This disease in children is also called juvenile
diabetes. A few points relating to it need to be stressed:
- Children often have Type 1 diabetes, inherited from
both parents. If either of them do not have the disease or do
not carry the genes for diabetes (as seen in the family
history), then their children are not likely to get the disease.
On the other hand, if one child has juvenile diabetes, there is
a possibility that your other child may also get it.
- This type of diabetes is almost always treated with
- With proper management, almost normal growth and activity of the diabetic child can be assured.
- If not properly managed, the child can go into coma
and later in life develop complications affecting his eyes, kidney, heart and nerves.
- The disease is less common in breastfed children.
SYMPTOMS: Although it can affect even infants, generally the onset of the disease is around
5 years of age. The
child drinks a lot more water, passes urine more often, may
start wetting his bed or clothes, eats more than usual but
still does not gain weight, or even starts losing weight. There may
be a history of vomiting, pain in the abdomen, dehydration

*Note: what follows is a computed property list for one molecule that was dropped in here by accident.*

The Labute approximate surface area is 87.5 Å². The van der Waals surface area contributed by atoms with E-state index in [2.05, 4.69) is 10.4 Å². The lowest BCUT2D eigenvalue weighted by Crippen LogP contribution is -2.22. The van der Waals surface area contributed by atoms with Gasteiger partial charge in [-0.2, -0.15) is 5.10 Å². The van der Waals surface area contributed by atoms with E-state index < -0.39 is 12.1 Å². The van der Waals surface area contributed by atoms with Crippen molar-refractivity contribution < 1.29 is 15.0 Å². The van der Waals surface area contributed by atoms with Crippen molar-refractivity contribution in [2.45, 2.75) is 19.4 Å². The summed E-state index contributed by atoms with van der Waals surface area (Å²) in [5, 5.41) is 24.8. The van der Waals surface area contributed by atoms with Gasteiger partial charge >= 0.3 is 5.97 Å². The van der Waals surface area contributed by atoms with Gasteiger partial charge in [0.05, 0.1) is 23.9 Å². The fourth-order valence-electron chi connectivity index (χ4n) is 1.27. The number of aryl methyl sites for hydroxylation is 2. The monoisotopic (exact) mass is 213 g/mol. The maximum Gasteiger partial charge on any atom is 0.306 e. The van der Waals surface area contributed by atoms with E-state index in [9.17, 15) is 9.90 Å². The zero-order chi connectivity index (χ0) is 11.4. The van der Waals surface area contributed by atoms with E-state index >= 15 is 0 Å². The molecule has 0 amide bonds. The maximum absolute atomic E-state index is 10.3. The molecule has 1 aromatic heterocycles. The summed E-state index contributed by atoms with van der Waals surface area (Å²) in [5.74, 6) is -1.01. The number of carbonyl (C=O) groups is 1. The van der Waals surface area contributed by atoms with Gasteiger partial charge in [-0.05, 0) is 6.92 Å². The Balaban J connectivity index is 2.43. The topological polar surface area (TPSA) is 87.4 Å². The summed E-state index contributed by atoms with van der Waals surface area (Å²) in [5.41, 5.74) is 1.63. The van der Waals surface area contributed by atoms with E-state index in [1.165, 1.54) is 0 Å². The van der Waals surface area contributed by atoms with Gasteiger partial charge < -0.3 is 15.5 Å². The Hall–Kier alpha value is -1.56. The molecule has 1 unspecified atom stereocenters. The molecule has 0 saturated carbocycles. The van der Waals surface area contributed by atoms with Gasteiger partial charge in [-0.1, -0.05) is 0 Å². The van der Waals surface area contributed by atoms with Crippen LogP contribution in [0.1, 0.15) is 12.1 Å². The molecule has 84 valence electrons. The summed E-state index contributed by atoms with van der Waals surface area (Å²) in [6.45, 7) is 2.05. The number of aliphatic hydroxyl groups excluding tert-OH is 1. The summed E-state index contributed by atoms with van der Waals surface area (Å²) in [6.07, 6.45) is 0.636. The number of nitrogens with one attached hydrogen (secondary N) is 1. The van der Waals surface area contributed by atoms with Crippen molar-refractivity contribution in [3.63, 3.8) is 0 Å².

and the need to admit the child to a hospital.
In some children, the disease presents for the first
time with severe pain in the abdomen, vomiting and
drowsiness. If not treated, the child may lapse into unconsciousness. A family
history of diabetes in a brother or sister of
the child or a history of diabetes in both the parents or
their elders should further make one suspect diabetes. If
there are such symptoms, your doctor will ask for a urine and
blood test to confirm the diagnosis.
TREATMENT: Depending on the condition of your child, the doctor may decide if the child
needs hospitalisation. Once the diagnosis is confirmed, he will start with
injections of insulin.
It is important to keep a check on your child’s sugar
levels because less sugar (due to an excessive dose of insulin)
as well as high blood sugar can lead to unconsciousness.
Your doctor will teach you what to do if such a situation
Diet as well as exercise are important. The diet should
not vary too much in amount on different days. Your doctor
will advise you on a healthy diet, as well as healthy snacks
like peanuts and other nuts, chuna and fruits.
Your child can take part in competitive sports as well, under your doctor’s advice.
Mood disturbances are not uncommon in this condition. A child may suddenly become
withdrawn or depressed. Do not hesitate to seek expert help in such a situation.
7 March, 2016